As the 43rd anniversary of Roe v. Wade approaches on Jan. 22—and with the the Supreme Court set to revisit women’s fundamental right to access abortion in the Whole Woman’s Health v. Cole case, the most serious threat to abortion since 1992—the Ms. Blog decided to look back at the realities of illegal abortion pre-Roe, and for women today who lack access to proper care.
As part of our #WeWontGoBack campaign, Ms. Blog readers are sharing their own stories, or the stories of friends and family members who have resorted to illegal abortions because they had no choice. Use the hashtag to share your story on social media.
By Jean Panella
In late November 1970, I realized that my period had not yet arrived. It had been nearly two months and I’d hoped it was simply late. I was 16 and dating a man 5 years older. My dad died four years earlier and this guy had charmed my mom and family, so I was allowed to date him.
Starting to realize with intense panic and dread that I was indeed pregnant, the conversation between my boyfriend and I began—and we were wholeheartedly aligned on getting an abortion. Our families were churchgoers and his father a prominent member of a cathedral in Chicago, which only added to the intensity.
He was attending college and talked with a woman professor who gave him a phone number to contact, and the search for an abortion provider began. It did not take long, which surprised me. As I was so young and living 60 miles south of Chicago, he did all of the research. The folks he contacted strongly suggested that I fly to New York, where abortion had just become legal. There was no way I could leave my home, my widowed mother or our families who were closely watching us. The “people” he was talking to understood and arrangements were made for this to happen locally.
It was now December and the holidays were underway. The date was set for me to have the procedure and the timing couldn’t have been worse, as it was a traditional holiday for his family. Dressed to attend the event at his parent’s home later, we drove to the first address we’d been instructed to visit, knowing we’d later be taken to another address where I would have the abortion.
We pulled up in front of an apartment building. I felt nervous, of course, but not really scared. I was more afraid of having to go through with the pregnancy than anything else. I did not feel shame except for the fact that I did not know and understand my body. At 16 years old, I did not have clear and real knowledge of how we became pregnant and certainly not how to avoid it.
Entering the apartment was odd, yet warm and friendly. We were greeted and instructed to wait until “everyone had arrived.” Shortly after, we were given an explanation of how things would go and details about the procedure. I remember seeing an older couple that looked very sad. They had five kids and simply could not afford one more addition to their family. There was another couple and a few women there alone.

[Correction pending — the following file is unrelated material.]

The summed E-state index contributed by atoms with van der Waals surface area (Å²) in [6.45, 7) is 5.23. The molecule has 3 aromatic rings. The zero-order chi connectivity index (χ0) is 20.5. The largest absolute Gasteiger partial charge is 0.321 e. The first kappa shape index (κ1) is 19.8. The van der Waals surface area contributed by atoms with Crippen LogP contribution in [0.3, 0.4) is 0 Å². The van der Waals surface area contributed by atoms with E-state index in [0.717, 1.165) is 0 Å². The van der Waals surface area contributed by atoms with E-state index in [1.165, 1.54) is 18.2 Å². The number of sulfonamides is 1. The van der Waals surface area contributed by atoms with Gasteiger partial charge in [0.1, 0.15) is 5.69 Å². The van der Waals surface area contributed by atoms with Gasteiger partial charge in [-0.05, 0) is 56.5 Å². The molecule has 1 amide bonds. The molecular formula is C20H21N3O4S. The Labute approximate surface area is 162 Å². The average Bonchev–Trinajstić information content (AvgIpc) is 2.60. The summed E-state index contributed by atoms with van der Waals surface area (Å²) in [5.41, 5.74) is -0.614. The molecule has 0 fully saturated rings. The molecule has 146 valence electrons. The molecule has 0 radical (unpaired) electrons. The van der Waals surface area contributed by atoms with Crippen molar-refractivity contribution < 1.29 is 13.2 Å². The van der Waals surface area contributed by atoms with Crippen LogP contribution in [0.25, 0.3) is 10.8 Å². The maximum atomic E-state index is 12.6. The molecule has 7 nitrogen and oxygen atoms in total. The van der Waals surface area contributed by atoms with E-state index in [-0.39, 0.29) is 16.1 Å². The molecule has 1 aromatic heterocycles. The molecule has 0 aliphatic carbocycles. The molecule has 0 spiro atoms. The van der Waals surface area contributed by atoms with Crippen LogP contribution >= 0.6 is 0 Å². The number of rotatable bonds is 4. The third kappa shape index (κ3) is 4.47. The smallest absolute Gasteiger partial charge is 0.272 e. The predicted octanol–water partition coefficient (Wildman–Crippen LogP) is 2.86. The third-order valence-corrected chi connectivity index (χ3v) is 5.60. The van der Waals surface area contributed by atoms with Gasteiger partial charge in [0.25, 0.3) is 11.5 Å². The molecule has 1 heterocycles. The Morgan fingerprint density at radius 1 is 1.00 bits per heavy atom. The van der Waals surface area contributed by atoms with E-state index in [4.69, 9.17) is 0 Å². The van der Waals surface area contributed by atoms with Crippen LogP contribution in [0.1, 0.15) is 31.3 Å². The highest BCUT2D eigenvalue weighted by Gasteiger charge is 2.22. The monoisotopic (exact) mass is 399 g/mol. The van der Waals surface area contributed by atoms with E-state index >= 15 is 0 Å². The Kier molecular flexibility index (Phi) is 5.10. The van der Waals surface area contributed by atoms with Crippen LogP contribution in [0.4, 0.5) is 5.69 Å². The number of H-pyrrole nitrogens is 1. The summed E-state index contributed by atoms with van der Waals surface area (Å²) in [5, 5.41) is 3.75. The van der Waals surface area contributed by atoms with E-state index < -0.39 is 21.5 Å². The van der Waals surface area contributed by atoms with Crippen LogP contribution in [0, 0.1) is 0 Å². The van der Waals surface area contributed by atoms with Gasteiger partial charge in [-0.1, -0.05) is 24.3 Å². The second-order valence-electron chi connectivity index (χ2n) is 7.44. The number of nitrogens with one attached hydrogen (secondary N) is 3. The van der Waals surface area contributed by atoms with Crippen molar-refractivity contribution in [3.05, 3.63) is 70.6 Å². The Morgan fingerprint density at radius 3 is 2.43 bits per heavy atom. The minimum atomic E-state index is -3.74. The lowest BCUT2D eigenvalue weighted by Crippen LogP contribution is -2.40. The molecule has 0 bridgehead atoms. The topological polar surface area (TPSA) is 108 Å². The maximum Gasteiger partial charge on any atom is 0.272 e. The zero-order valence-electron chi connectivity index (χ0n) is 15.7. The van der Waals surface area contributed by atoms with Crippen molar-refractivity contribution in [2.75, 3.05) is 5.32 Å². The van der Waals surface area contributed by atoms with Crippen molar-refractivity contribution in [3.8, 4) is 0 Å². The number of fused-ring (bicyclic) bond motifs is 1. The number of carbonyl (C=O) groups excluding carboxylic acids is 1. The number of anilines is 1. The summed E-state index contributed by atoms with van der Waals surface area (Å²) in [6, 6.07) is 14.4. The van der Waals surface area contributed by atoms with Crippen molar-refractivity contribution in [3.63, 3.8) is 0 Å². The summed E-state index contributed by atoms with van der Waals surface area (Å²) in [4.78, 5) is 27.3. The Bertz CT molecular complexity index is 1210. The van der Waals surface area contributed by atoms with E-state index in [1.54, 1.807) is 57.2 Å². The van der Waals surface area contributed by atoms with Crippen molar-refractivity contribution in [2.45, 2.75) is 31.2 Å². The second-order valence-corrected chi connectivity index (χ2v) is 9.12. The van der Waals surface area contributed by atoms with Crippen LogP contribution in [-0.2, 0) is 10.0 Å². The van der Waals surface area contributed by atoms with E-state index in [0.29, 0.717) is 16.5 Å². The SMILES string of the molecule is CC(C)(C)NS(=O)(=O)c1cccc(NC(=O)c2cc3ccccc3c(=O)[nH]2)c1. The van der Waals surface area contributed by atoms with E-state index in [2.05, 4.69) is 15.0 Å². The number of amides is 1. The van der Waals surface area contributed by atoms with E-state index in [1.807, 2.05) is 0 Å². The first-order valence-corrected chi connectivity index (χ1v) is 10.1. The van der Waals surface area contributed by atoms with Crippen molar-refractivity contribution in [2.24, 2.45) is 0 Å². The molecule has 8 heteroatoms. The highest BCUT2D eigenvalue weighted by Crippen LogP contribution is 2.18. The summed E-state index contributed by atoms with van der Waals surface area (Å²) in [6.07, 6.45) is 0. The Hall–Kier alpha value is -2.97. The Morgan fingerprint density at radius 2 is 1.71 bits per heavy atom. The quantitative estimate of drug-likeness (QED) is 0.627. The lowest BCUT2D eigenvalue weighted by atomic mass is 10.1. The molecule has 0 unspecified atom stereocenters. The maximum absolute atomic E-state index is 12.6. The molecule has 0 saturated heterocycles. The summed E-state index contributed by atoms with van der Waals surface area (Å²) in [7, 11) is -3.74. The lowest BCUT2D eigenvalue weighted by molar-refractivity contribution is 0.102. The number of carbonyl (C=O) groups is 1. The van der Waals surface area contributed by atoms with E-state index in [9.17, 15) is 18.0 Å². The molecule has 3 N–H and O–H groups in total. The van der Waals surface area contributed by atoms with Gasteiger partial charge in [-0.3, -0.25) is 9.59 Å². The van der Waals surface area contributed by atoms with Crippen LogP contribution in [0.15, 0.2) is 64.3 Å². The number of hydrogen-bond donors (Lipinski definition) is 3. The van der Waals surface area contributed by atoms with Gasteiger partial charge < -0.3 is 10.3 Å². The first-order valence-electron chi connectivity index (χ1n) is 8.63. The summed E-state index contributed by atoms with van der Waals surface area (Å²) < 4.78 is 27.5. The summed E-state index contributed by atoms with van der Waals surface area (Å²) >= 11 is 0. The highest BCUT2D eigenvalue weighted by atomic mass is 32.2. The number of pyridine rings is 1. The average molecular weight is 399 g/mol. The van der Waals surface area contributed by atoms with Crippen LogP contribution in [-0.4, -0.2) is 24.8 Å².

The woman who explained everything was amazing. And she did explain literally everything regarding logistics, the abortion procedure, follow-up medication, warning signs and who to call if there were any problems. She was actually happy to be helping us and used humor in her presentation. You could feel everyone relax; this woman really cared. And then it was time to depart.
We entered the car waiting for us curbside, two couples per car. Upon entering the car, we were gently blindfolded as we were told we would be. After the short ride, we were escorted into another apartment where, once inside, the blindfolds were removed and we waited our turn. We all waited patiently and watched each woman leave for their procedure and return.
And then it was my turn. The apartment was warm and cozy and I was led down a hall into a bedroom where I undressed and was given a robe. Then the blindfold went back on and we walked across the hall. It was a man’s voice I heard first, then the voice of another woman who would be assisting. It was amazing how safe I actually felt. The man was gentle and explained each step as he proceeded and he too used gentle humor. It was over before I knew it and I was gently supported in getting dressed and returning to the living room.
It was clear that the predominant feeling in the room was relief as we sat quietly, occasionally making eye contact with one another until we were blindfolded for the ride back.
The rest of the day and evening were challenging only in that we had to return to a holiday event. Yet I felt strong. We did have to deal with a good amount of upset when we first arrived many hours later than expected, but nothing could dim the joy and relief that my life was truly mine.
It was months later that I learned that the “man” who performed the abortion was not a doctor but was, in fact, trained by one who did not want to risk arrest or losing his license. And sympathetic doctors donated the medication I was given as well.
I was also told later that it was through Planned Parenthood that the connections to those who could help us were made. I have been supporting PP ever since.
One year later, I married the “man” who I got pregnant with in 1970. We were married for 15 years and we had three daughters together. I mention that because I know my abortion story is relatively mild, all considered. Once I had that powerful experience of choosing when to have a family, it made me acutely aware of the vast differences in our circumstances that bring us to making the best choice for ourselves. And I have profound empathy for the lives that have been deeply scarred for lack of resources and support during that era.
Photo via Shutterstock